While many unexpected issues can be discovered during utility pole inspections, among the most common is double wood. For whatever reason—incompleted pole transfers, where you have two poles where there should only be one, is not a problem you need on your mounting to-do list.
There are a few good reasons for this and some may not be as obvious as you think.
The most prevalent and perhaps the best understood reason that double wood can be damaging, relates to financial liability. To tell this story, let us start with what happens when a pole slated for removal has not been relieved of duty due to an incomplete transfer request or because the old pole has simply slipped through the cracks. When attachments are involved and attachers are the slow-down, ownership may be transferred to the lagging attacher. In other instances, the pole may simply remain under original ownership. Regardless, whoever owns the pole also owns the responsibility and assumes liability should it fall, become an impediment to pedestrians or traffic, present itself as a magnet for climb-hungry urban explorers or ultimately cause damage to life or property.
We probably do not have to mention how expensive this issue can become—much more expensive than leveraging a field visit to identify where double wood exists and complete the transfers.
Beyond financial liability, double wood can also impact organizations in other surprising ways. Say you are an attacher who wants to expand your fiber network. You have been busy. So busy that you have become delinquent in moving your equipment from another owner's poles. Perhaps you have ended up owning a few poles, but beyond that, you have also ended up earning a reputation. Because of this, when making your own requests to attach and expand your network, those previously snubbed pole owners have the right to deny access until the transfer work is complete.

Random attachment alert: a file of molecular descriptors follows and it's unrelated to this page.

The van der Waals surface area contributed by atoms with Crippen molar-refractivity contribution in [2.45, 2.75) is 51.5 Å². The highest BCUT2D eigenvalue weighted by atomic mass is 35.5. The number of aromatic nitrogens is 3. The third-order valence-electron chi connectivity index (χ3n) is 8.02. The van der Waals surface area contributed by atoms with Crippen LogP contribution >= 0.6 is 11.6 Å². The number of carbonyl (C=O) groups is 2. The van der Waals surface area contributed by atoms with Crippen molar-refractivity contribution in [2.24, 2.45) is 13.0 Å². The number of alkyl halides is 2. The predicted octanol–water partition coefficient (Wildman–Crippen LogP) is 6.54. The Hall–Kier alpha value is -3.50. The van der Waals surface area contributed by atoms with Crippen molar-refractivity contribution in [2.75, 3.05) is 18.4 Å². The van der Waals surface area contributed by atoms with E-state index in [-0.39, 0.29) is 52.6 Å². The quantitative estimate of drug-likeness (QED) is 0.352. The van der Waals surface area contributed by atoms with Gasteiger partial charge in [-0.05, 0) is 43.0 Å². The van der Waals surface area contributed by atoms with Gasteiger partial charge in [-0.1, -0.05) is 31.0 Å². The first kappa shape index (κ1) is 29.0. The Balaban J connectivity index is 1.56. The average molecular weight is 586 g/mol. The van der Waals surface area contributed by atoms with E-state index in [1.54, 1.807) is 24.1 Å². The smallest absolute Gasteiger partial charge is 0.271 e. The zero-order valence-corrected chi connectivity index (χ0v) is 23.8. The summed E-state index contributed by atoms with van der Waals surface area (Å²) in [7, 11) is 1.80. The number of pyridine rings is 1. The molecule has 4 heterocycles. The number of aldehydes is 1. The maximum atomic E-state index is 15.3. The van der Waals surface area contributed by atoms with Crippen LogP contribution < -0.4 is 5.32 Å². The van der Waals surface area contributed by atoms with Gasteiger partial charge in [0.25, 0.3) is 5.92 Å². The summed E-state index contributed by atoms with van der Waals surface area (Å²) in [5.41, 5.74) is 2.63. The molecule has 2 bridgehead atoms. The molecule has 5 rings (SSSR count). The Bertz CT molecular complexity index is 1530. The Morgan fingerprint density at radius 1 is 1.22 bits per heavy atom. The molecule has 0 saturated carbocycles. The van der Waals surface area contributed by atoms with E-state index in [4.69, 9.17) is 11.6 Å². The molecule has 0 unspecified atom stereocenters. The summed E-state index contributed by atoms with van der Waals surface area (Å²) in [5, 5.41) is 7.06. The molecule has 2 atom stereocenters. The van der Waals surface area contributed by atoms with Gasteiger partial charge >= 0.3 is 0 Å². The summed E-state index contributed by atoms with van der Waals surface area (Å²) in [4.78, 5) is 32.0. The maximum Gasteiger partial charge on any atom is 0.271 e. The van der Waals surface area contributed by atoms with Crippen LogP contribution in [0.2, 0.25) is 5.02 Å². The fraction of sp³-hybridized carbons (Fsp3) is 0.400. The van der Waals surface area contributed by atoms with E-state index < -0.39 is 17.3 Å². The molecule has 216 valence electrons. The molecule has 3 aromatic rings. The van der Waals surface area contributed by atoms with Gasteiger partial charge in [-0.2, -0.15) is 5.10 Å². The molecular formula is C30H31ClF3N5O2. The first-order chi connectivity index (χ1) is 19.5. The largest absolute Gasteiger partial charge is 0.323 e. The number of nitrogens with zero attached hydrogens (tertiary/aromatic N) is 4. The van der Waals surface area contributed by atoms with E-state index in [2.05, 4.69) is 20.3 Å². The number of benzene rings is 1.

In this case, your bottom line suffers, albeit indirectly. Good relationships with joint use partners may be damaged by double poles.
The public is a force to be reckoned with and utility poles sit in plain view of a watchful citizenry at all times. As a pole owner, neglecting to remove double wood is a highly visible issue—one that has the potential to evoke the wrath of homeowners desiring unobstructed views, developers wanting to sell pristine properties and city councils looking to improve pedestrian friendliness.
Nobody sets out to create enemies, but overlooking this unconventional ramification of double wood can indirectly create a few. Get out and see the sights for yourself. Regular field assessments and integrated data collection via a smart joint use solution ensures double wood isn’t creating a blind spot in your business’s relationships, public relations, or bottom line.
[photo credit: Barbaraellen Koch]